MEETING IN FAYETTE.

   At an Adjourned meeting of the citizens of Lexington and the County of Fayette, held at the Court House in Lexington, on Saturday, the 19th of August, 1848, in the absence of GEN. JAMES DUDLEY, the President of the former meeting, JAMES H. ALLEN, Esq., was called to the Chair, and BEVERLY A. HICKS, (the former Secretary,) was requested again to discharge the duties of that position. 

   MADISON C. JOHNSON, Esq., from the Committee appointed for the purpose, presented the following, resolutions, which, having been read, were unanimously adopted:

   The Committee to whom were referred the consideration of the measures necessary for securing to owners their rights in slave property, would report the following resolutions:

    1. Be it resolved, That the County Court be requested to organize an efficient Patrol for the County, sufficient to put into effectual operation the Laws requiring all slaves to remain on the plantation of their owners, except on the written permission of their owners, forbidding all dealings with slaves except by like written permission, and especially the selling them ardent spirits; for suppressing unlawful assemblages of slaves, and for preventing slaves hiring their own time, and that all owners of slaves be requested to unite in giving countenance to, and aiding said Patrol and the other legal authorities, and themselves enforcing a more thorough control and discipline over their slaves. 

   2. Resolved, That the City authorities be requested by their officers to aid in carrying out in Lexington the objects and purposes of the above resolutions, and to organize a force that will suppress the flocking of slaves to the City without such written permissions form their owners.  

   3. Resolved, That the Patrol and other legal authorities be requested to put in force the Laws of Vagrancy against all free persons of color who come under its provisions; also the law against their immigration to this State, and that all who may be suspected of illegally dealing with slaves, or otherwise misbehaving, be arrested and require dot enter into bonds for good behavior. 

   4. Resolved, That the Legislature of Kentucky be petitioned to take into consideration the subject of requiring free persons of color to enter into bonds with good security for their good behaviour, and to prescribe the causes and manner of requiring such bonds, and the penalty for failure to give them. 

   5. Resolved, That the Legislature be requested to extend to the county of Fayette the provisions of the law of 1841 for the appointment of "Patrols in this Commonwealth." except the 4th and 11th sections thereof. 

   6. Resolved, That all the officers of the law be requested to put into force the laws against Peddling, and exercise due vigilance against those who, under pretence of peddling, are suspected of going about exciting and persuading slaves to run away from their owners, and that the Legislature be petitioned to require all pedlars before licences is granted to them, to prove before the County Court that he is of good character and obtain a certificate form the Court of such good character.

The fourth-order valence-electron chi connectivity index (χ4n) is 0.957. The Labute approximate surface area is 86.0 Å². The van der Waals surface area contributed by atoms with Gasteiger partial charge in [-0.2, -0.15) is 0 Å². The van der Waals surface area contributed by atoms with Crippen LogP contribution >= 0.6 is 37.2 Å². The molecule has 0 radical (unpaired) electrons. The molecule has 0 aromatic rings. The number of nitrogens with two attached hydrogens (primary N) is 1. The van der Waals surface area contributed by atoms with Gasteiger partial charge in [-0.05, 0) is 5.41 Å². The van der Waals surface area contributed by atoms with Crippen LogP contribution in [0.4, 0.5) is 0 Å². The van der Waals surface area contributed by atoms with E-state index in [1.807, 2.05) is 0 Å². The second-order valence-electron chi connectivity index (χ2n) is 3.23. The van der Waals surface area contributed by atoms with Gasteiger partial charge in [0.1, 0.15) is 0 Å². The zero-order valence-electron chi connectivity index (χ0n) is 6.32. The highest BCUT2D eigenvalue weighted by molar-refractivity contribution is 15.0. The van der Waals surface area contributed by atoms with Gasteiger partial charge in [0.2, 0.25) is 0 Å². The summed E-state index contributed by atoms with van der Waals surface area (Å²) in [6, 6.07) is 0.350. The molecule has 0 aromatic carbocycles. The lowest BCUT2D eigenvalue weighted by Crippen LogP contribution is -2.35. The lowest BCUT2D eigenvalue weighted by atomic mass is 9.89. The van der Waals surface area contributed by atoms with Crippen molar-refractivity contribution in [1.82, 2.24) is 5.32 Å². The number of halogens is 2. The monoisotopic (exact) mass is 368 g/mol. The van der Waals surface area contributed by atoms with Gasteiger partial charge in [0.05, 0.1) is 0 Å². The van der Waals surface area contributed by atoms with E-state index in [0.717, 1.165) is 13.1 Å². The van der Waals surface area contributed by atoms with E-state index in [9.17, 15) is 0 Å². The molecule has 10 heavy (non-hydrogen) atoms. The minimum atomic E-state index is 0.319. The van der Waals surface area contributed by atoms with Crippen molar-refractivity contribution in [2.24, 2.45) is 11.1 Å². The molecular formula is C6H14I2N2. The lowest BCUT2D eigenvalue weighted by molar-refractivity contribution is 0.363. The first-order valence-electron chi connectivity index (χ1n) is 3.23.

7. Resolved, That the Legislature be petitioned to authorize the several County Courts to offer suitable rewards for the detection, arrest, and conviction of persons guilty of enticing and persuading slaves to run away, the money for which purpose to be raised by a levy on the black tithables of the county. 

   Resolved, That our neighboring counties be invited to unite with us in this effort to maintain good order, and preserve the peace and harmony of Society. 

   On motion of Col. Oliver Anderson, it was resolved, that the thanks of this meeting be tendered to Capt. O.H.P. Beard and all the gentlemen from Lexington and Fayette county, who volunteered their services to aid in capturing the absconding slaves, and the thanks of this county be again tendered to our fellow-citizens of Harrison, Bracken and all other counties, who so generously and promptly rendered their valuable aid in capturing the runaway slaves from this vicinity.

   On motion of B.A. Hicks, Esq., it was resolved, that the foregoing resolutions be published at once in handbill form, and circulated throughout the city of Lexington and county of Fayette, and that the newspapers of this and the surroundign counties be requested to publish them. 

           JAS. H. ALLEN, Ch'm

   B.A. HICKS, Sec'y. 


"Meeting in Fayette," Lexington (KY) Atlas, August 21, 1848

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